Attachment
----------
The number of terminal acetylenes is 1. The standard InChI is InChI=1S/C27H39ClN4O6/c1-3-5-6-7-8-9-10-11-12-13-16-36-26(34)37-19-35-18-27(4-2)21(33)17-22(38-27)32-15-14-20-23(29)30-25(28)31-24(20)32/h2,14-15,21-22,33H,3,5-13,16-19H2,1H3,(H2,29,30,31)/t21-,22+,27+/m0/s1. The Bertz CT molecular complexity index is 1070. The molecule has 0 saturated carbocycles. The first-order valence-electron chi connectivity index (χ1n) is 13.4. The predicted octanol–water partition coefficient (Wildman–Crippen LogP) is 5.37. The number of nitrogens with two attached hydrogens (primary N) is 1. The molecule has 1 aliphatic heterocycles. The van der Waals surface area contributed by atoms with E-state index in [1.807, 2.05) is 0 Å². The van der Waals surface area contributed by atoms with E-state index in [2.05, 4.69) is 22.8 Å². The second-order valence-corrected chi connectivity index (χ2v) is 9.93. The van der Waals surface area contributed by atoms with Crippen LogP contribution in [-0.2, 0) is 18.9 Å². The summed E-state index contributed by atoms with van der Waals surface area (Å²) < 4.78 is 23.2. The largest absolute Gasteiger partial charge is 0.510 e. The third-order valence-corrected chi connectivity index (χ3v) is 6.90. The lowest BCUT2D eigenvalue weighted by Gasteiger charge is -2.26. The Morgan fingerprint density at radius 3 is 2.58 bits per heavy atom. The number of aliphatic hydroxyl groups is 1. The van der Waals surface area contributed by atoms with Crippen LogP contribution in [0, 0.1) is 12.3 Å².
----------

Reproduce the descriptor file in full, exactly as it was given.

The number of terminal acetylenes is 1. The standard InChI is InChI=1S/C27H39ClN4O6/c1-3-5-6-7-8-9-10-11-12-13-16-36-26(34)37-19-35-18-27(4-2)21(33)17-22(38-27)32-15-14-20-23(29)30-25(28)31-24(20)32/h2,14-15,21-22,33H,3,5-13,16-19H2,1H3,(H2,29,30,31)/t21-,22+,27+/m0/s1. The Bertz CT molecular complexity index is 1070. The molecule has 0 saturated carbocycles. The first-order valence-electron chi connectivity index (χ1n) is 13.4. The predicted octanol–water partition coefficient (Wildman–Crippen LogP) is 5.37. The number of nitrogens with two attached hydrogens (primary N) is 1. The molecule has 1 aliphatic heterocycles. The van der Waals surface area contributed by atoms with E-state index in [1.807, 2.05) is 0 Å². The van der Waals surface area contributed by atoms with E-state index in [2.05, 4.69) is 22.8 Å². The second-order valence-corrected chi connectivity index (χ2v) is 9.93. The van der Waals surface area contributed by atoms with Crippen LogP contribution in [-0.2, 0) is 18.9 Å². The summed E-state index contributed by atoms with van der Waals surface area (Å²) < 4.78 is 23.2. The largest absolute Gasteiger partial charge is 0.510 e. The third-order valence-corrected chi connectivity index (χ3v) is 6.90. The lowest BCUT2D eigenvalue weighted by Gasteiger charge is -2.26. The Morgan fingerprint density at radius 3 is 2.58 bits per heavy atom. The number of aliphatic hydroxyl groups is 1. The van der Waals surface area contributed by atoms with Crippen LogP contribution in [0, 0.1) is 12.3 Å².